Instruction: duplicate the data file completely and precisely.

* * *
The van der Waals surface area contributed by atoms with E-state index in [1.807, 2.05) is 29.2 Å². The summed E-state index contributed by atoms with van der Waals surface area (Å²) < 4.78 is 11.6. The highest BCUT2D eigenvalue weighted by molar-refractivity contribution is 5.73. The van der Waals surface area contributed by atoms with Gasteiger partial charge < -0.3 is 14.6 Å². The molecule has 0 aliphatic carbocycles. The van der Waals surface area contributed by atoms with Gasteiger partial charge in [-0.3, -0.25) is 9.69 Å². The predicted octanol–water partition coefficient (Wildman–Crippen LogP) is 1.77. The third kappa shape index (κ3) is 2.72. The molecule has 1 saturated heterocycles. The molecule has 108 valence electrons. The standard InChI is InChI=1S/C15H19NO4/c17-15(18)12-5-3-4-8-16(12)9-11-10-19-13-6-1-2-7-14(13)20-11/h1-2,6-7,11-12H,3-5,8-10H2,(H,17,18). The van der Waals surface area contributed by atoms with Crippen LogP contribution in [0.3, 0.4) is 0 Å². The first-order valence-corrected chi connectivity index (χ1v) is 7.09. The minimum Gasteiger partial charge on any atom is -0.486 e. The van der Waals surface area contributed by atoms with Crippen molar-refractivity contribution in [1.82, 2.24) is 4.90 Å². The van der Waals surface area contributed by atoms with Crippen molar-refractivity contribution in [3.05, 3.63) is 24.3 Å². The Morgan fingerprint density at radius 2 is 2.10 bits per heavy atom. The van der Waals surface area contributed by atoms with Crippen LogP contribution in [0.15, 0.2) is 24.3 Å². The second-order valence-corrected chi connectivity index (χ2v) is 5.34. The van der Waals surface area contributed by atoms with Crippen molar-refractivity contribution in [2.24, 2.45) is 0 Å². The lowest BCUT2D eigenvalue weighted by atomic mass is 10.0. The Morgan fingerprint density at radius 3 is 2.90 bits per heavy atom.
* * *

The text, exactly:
The van der Waals surface area contributed by atoms with E-state index in [1.807, 2.05) is 29.2 Å². The summed E-state index contributed by atoms with van der Waals surface area (Å²) < 4.78 is 11.6. The highest BCUT2D eigenvalue weighted by molar-refractivity contribution is 5.73. The van der Waals surface area contributed by atoms with Gasteiger partial charge < -0.3 is 14.6 Å². The molecule has 0 aliphatic carbocycles. The van der Waals surface area contributed by atoms with Gasteiger partial charge in [-0.3, -0.25) is 9.69 Å². The predicted octanol–water partition coefficient (Wildman–Crippen LogP) is 1.77. The third kappa shape index (κ3) is 2.72. The molecule has 1 saturated heterocycles. The molecule has 108 valence electrons. The standard InChI is InChI=1S/C15H19NO4/c17-15(18)12-5-3-4-8-16(12)9-11-10-19-13-6-1-2-7-14(13)20-11/h1-2,6-7,11-12H,3-5,8-10H2,(H,17,18). The van der Waals surface area contributed by atoms with Crippen LogP contribution in [0.3, 0.4) is 0 Å². The first-order valence-corrected chi connectivity index (χ1v) is 7.09. The minimum Gasteiger partial charge on any atom is -0.486 e. The van der Waals surface area contributed by atoms with Crippen molar-refractivity contribution in [1.82, 2.24) is 4.90 Å². The van der Waals surface area contributed by atoms with Crippen molar-refractivity contribution in [3.05, 3.63) is 24.3 Å². The Morgan fingerprint density at radius 2 is 2.10 bits per heavy atom. The van der Waals surface area contributed by atoms with Crippen LogP contribution in [0.15, 0.2) is 24.3 Å². The second-order valence-corrected chi connectivity index (χ2v) is 5.34. The van der Waals surface area contributed by atoms with Crippen molar-refractivity contribution in [2.24, 2.45) is 0 Å². The lowest BCUT2D eigenvalue weighted by atomic mass is 10.0. The Morgan fingerprint density at radius 3 is 2.90 bits per heavy atom.